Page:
Two of the Belgica’s survivors would become legends of polar exploration. One was the first mate, Roald Amundsen, who in 1912 led the first expedition to the South Pole, beating Robert Falcon Scott by a few weeks. The other was the aforementioned doctor, Frederick Cook.
Commandant Adrien de Gerlache de Gomery (left) Frederick Albert Cook, the expedition’s surgeon, ethnologist, and photographer (right)
The equator-crossing ceremony aboard the Belgica, on October 6, 1897. Albert Lemonnier, the expedition’s cook, wields a wooden “razor” to shave initiates
First mate Roald Amundsen (left). Right, the Belgica’s captain, Georges Lecointe
Cook was also the expedition’s designated anthropologist. His images of the lost tribes of Tierra del Fuego, such as the Selk’nam women shown here, vividly document bygone ways of life
Norwegian sailor Carl August Wiencke, age nineteen (left). Right, De Gerlache, his face bloated with scurv
Frederick Cook photographed the Belgica in the Gerlache stait, a sublime channel along the Antarctic peninsula, named after the expedition’s commandant, Adrien de Gerlache
Trapped in the ice and madness in the winter sun: What happened to the Belgian Antarctic Expedition?
The Belgian Antarctic Expedition was the first expedition to winter in the Antarctic region.
Led by Adrien de Gerlache de Gomery, then in his early 30s, it is considered the first expedition of the Heroic Age of Antarctic Exploration. Among its members were Frederick Cook and Roald Amundsen, who would later become famed polar explorers.
The Belgica left Antwerp in August 1897. En route to the Antarctic, the expedition visited Madeira, Rio de Janeiro, and Montevideo. American Cook joined the expedition in Rio.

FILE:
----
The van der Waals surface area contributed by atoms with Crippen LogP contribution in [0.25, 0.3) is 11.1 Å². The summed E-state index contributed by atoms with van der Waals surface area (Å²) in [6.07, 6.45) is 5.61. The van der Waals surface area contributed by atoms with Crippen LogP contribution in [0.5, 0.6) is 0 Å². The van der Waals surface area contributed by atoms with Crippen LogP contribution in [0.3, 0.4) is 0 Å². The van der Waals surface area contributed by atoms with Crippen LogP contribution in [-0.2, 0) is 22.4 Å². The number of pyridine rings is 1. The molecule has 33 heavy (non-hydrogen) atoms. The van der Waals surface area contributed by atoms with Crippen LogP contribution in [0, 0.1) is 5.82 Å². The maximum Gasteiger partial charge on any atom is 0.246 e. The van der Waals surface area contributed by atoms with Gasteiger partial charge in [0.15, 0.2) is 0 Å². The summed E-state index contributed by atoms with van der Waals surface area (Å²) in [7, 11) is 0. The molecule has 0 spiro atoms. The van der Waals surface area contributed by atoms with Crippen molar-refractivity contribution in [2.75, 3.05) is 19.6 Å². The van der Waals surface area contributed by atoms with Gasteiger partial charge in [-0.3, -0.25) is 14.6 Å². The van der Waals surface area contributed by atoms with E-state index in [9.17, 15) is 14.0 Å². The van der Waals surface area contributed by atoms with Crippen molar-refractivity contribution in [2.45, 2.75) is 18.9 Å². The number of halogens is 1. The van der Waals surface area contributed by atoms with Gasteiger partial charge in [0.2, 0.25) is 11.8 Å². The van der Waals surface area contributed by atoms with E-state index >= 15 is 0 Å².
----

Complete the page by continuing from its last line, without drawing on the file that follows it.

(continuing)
In January 1898, Belgica reached Graham Land, on the Antarctic Peninsula. After charting and naming several islands from some 20 different landings, the expedition crossed the Antarctic Circle on February 15, 1898.
However the expedition failed to find a way into the Weddell Sea in time and became trapped in the ice of the Bellinghausen Sea, near Peter I Island.
Despite the crew’s efforts to free Belgica, they were trapped for the duration of the Antarctic winter.
Unlike later expeditions, the Belgica was not fully equipped for the desperate situation the crew found themselves in. There was not enough winter clothing, there was a shortage of food, and what food there was lacked nutritional value.
In May, the perpetual darkness of polar night set in and the crew did not see daylight again until July 23, 1898.
The men succumbed to illness. Two experienced serious psychotic episodes.
Several months of hardship followed. Even as spring and summer arrived, the crew were unable to free the ship from the ice.
Cook eventually suggested that trenches be cut to the open water roughly a mile away to allow the Belgica enough room to escape. The crew used dynamite and tools to create a channel.
On 15 February, 1899, Belgica started down the channel. It cleared the ice a month later and returned to Antwerp on November 5, 1899.
Despite his indisputable heroics aboard the Belgica, he is remembered today as a confidence man who falsely claimed to have reached the North Pole in 1908 and served seven years in prison for running an elaborate Ponzi scheme.
Cook also served as the photographer of the expedition. His photographs are among the first ever taken of the continent.
Using a custom-made Zeiss lens, Cook took spectacular images of the Antarctic landscape and wildlife, and of the ship trapped in the pack ice. He was also the expedition’s designated anthropologist. His photographs of the lost tribes of Tierra del Fuego, as well as of his own shipmates as they fell prey to illness and insanity, reveal his deeply humanistic eye.